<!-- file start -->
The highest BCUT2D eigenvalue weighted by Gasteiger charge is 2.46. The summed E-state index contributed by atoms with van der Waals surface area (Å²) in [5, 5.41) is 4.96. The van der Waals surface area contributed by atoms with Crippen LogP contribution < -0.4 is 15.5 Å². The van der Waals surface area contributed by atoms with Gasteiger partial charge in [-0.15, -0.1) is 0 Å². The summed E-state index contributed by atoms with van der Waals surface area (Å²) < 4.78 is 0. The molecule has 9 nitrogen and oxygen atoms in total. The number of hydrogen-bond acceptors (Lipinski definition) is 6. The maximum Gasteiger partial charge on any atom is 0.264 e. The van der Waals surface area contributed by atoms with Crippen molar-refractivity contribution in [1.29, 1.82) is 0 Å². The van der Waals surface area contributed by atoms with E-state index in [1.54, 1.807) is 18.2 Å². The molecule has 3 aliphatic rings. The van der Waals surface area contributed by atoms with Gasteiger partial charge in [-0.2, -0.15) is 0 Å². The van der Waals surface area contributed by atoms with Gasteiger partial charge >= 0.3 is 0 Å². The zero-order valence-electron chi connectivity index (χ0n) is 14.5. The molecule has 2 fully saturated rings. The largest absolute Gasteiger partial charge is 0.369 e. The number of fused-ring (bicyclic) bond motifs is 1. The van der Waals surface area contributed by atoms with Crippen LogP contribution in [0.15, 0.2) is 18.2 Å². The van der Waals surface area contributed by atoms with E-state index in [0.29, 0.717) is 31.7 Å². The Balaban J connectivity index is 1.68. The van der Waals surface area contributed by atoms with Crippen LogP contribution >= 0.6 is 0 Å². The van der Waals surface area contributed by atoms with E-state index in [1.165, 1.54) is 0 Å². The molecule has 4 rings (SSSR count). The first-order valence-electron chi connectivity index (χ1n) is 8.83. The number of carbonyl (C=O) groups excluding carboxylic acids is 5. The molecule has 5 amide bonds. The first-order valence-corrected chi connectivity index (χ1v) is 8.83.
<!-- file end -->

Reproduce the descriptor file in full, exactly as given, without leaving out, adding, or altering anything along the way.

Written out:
The highest BCUT2D eigenvalue weighted by Gasteiger charge is 2.46. The summed E-state index contributed by atoms with van der Waals surface area (Å²) in [5, 5.41) is 4.96. The van der Waals surface area contributed by atoms with Crippen LogP contribution < -0.4 is 15.5 Å². The van der Waals surface area contributed by atoms with Gasteiger partial charge in [-0.15, -0.1) is 0 Å². The summed E-state index contributed by atoms with van der Waals surface area (Å²) < 4.78 is 0. The molecule has 9 nitrogen and oxygen atoms in total. The number of hydrogen-bond acceptors (Lipinski definition) is 6. The maximum Gasteiger partial charge on any atom is 0.264 e. The van der Waals surface area contributed by atoms with Crippen molar-refractivity contribution in [1.29, 1.82) is 0 Å². The van der Waals surface area contributed by atoms with E-state index in [1.54, 1.807) is 18.2 Å². The molecule has 3 aliphatic rings. The van der Waals surface area contributed by atoms with Gasteiger partial charge in [-0.2, -0.15) is 0 Å². The van der Waals surface area contributed by atoms with Gasteiger partial charge >= 0.3 is 0 Å². The zero-order valence-electron chi connectivity index (χ0n) is 14.5. The molecule has 2 fully saturated rings. The largest absolute Gasteiger partial charge is 0.369 e. The number of fused-ring (bicyclic) bond motifs is 1. The van der Waals surface area contributed by atoms with Crippen LogP contribution in [0.15, 0.2) is 18.2 Å². The van der Waals surface area contributed by atoms with E-state index in [0.29, 0.717) is 31.7 Å². The Balaban J connectivity index is 1.68. The van der Waals surface area contributed by atoms with Crippen LogP contribution >= 0.6 is 0 Å². The van der Waals surface area contributed by atoms with E-state index in [1.165, 1.54) is 0 Å². The molecule has 4 rings (SSSR count). The first-order valence-electron chi connectivity index (χ1n) is 8.83. The number of carbonyl (C=O) groups excluding carboxylic acids is 5. The molecule has 5 amide bonds. The first-order valence-corrected chi connectivity index (χ1v) is 8.83.